If a child is diagnosed with neuroblastoma, the risk group is also determined. This risk group is usually related to how far the tumor has spread and the risk of the neuroblastoma coming back. It also determines the treatment the child receives.
There are three risk groups:
- Low-risk neuroblastoma
- Intermediate risk neuroblastoma
- High risk neuroblastoma
Stages of neuroblastoma
As with all cancers, neuroblastoma can spread to other parts of the body. The most common areas are the liver, skin, and bones. There are different 'stages' of the disease that describe how far the tumor has grown and spread.
- Stage 1: Tumor is localized and has not spread. It can be almost completely removed by surgery.
- Stage 2: The tumor is localized and has not spread, but cannot be completely removed by surgery. This is often due to the position of the tumor, meaning that total removal of the tumor would cause damage to organs or major blood vessels.
- Stage 3: The tumor begins to spread to nearby lymph nodes, but not to distant parts of the body.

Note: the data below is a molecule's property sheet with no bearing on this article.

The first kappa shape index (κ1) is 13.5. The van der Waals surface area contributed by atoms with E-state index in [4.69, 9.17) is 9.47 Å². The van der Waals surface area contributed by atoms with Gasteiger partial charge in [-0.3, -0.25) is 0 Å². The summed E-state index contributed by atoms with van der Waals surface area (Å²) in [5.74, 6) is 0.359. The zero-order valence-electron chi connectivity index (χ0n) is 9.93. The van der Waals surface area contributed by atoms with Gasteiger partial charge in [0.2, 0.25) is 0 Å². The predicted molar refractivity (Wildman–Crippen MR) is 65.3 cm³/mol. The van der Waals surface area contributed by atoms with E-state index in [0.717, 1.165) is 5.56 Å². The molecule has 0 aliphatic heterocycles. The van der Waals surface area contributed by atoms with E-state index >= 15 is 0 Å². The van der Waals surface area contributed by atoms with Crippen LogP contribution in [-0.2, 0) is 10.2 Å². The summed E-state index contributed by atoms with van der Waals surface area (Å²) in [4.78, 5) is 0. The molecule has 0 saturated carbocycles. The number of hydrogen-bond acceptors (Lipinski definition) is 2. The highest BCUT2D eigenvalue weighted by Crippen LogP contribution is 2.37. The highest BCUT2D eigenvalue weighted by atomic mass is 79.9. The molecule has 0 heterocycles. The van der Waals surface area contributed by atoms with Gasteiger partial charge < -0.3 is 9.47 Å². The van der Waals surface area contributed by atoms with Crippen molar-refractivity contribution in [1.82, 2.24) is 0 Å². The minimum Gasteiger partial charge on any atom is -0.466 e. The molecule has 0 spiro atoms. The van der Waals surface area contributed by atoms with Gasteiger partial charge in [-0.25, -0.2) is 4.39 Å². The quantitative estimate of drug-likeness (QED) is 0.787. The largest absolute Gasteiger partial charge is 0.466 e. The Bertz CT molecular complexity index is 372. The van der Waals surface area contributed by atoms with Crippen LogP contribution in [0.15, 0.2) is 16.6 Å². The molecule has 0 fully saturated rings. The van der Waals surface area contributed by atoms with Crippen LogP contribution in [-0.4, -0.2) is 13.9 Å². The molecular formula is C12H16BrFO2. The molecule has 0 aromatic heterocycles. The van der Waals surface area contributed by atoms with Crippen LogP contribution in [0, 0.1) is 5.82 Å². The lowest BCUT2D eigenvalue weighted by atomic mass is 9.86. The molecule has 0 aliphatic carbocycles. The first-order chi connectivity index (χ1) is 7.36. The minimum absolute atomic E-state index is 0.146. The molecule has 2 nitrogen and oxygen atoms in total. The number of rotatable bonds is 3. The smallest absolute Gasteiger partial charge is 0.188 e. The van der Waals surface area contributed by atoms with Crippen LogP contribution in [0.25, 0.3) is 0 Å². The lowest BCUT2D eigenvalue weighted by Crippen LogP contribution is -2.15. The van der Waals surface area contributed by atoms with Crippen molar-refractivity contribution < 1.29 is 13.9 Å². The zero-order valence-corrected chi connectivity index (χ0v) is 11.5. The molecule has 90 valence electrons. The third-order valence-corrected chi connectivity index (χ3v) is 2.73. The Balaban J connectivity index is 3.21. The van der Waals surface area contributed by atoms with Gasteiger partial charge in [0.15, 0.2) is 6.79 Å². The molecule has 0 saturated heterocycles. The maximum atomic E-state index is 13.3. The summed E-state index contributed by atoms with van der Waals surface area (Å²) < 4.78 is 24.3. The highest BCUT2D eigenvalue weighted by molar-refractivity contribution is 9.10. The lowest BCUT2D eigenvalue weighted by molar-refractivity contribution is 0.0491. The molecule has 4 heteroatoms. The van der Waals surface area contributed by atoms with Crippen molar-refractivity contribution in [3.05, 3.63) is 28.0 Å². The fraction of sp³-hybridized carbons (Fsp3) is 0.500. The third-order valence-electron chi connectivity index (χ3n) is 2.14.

- Stage 4: The tumor has spread to distant parts of the body. Unfortunately, relapse in this group of patients is common.
- Stage 4s: This is a stage that is unique to this type of childhood cancer and does not occur in children older than 18 months. It refers to a type of disease that presents as a primary tumor and may have spread to local lymph nodes, but only on one side of the body. There will be no spread to the bones and less than 10% of the bone marrow cells will be neuroblastoma. This type of disease is known to revert spontaneously to a benign state and so the only course of treatment is by closely observing the child to make sure nothing changes.